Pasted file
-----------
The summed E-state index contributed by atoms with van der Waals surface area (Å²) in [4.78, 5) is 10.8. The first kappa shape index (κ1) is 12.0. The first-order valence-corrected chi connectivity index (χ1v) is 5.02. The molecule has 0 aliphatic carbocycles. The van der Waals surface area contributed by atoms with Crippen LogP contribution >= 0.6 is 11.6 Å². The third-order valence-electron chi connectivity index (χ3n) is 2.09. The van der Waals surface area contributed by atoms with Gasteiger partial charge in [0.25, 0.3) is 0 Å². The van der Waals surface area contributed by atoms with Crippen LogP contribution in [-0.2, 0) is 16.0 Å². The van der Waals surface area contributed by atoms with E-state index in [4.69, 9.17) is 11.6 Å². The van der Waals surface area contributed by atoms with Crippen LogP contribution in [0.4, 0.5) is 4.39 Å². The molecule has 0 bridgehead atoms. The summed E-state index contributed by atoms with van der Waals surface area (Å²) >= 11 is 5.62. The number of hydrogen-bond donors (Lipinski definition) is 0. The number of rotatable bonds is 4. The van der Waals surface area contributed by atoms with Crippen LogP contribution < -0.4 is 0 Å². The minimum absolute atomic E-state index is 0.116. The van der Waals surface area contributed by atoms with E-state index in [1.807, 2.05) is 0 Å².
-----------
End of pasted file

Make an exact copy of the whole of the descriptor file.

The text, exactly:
The summed E-state index contributed by atoms with van der Waals surface area (Å²) in [4.78, 5) is 10.8. The first kappa shape index (κ1) is 12.0. The first-order valence-corrected chi connectivity index (χ1v) is 5.02. The molecule has 0 aliphatic carbocycles. The van der Waals surface area contributed by atoms with Crippen LogP contribution >= 0.6 is 11.6 Å². The third-order valence-electron chi connectivity index (χ3n) is 2.09. The van der Waals surface area contributed by atoms with Gasteiger partial charge in [0.25, 0.3) is 0 Å². The van der Waals surface area contributed by atoms with Crippen LogP contribution in [-0.2, 0) is 16.0 Å². The van der Waals surface area contributed by atoms with E-state index in [4.69, 9.17) is 11.6 Å². The van der Waals surface area contributed by atoms with Crippen LogP contribution in [0.4, 0.5) is 4.39 Å². The molecule has 0 bridgehead atoms. The summed E-state index contributed by atoms with van der Waals surface area (Å²) >= 11 is 5.62. The number of hydrogen-bond donors (Lipinski definition) is 0. The number of rotatable bonds is 4. The van der Waals surface area contributed by atoms with Crippen LogP contribution < -0.4 is 0 Å². The minimum absolute atomic E-state index is 0.116. The van der Waals surface area contributed by atoms with E-state index in [1.807, 2.05) is 0 Å².